The second reason is that the relationship with China is much more complex. China is bigger, a more serious player. It is run by nationalists, and its leaders understand the country’s strategic interests in a way that the current U.S. administration does not. The stakes are a lot higher. Moreover, Trump and some of his recently empowered advisors, notably Peter Navarro, seem to focus a lot more on China than they do on other countries.
Volatile global markets
You can see how this has been playing out in the early stages of the Sino-U.S. trade spat. In reaction to the steel and aluminum tariffs, China imposed tariffs on a range of U.S. exports, including pork and dried fruit (a possibility we noted in last month’s edition). The Chinese tariffs were designed to match the U.S. move, but not escalate matters further, and were accompanied by official statements suggesting negotiations. With the latest round of U.S. tariffs, China responded with tariffs on soybeans. This came just as U.S. farmers were making their planting plans for the coming season, and farmers are reliable Republican voters. The Chinese were clearly signaling their willingness to raise the stakes and rely on the U.S. political system to isolate Trump.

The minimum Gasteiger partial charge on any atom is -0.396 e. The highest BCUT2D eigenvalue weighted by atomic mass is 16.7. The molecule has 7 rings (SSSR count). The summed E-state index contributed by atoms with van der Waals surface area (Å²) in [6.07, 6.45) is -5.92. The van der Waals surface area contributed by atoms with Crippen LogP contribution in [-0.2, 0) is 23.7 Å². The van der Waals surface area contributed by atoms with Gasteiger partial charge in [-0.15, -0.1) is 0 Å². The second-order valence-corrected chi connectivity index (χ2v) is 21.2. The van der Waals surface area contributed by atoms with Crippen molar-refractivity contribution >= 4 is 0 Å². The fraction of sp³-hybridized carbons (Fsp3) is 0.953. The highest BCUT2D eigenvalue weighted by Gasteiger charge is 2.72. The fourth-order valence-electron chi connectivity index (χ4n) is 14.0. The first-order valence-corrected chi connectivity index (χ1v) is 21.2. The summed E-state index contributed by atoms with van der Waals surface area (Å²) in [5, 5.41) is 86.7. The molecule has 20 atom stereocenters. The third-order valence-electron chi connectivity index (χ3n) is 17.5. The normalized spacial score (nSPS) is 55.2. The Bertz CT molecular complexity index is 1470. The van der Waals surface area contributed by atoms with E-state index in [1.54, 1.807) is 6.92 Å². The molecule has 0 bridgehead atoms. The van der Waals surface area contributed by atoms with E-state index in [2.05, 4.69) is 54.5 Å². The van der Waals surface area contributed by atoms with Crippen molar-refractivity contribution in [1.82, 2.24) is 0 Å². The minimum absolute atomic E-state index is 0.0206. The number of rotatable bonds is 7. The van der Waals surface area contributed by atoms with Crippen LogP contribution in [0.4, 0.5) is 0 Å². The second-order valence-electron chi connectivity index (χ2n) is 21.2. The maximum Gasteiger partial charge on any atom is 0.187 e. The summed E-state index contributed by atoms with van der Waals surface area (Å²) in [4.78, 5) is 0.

Financial markets, especially equity markets, were quite volatile as this dance was proceeding. They fell as fears of a trade war rose and recovered on hopes these measures and countermeasures were just steps in an elaborate negotiation that would eventually result in a deal that, like KORUS and probably the North American Free Trade Agreement, would result in no major destructive changes to the trading regime and the economic outlook. But the dancing to and fro has been messy. Trump is currently in a difficult position. If he wants to be taken seriously by the Chinese, it doesn’t help if U.S. markets treat his comments as empty rhetoric. He has to increase his bet, even if he knows he’s going to fold eventually. This is the problem of making threats credible.
No power imbalance
Which way will this go? We are optimistic the world’s two largest economies will resolve differences through negotiations. But this could drag on. The stakes and the conviction on both sides are high, and there is no obvious imbalance in negotiating strength. Some tariffs are likely to take effect this year. However, we may not get an actual trade deal until later. There are minor risks to the economy, and they are asymmetric. The chance that something bad happens to global trade flows is much greater than the chance China will open its markets to U.S. firms. If the drama goes on, even if there is eventually a benign outcome, it’s hard to see how the recent stresses in the equity market will avoid spreading to financial markets more broadly. If Trump’s threats don’t disturb asset markets, why should the Chinese pay attention?
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While there is low probability the tariff dispute between the United States and China will erupt into a full-scale trade war, the markets are struggling to grasp the implications of the measures.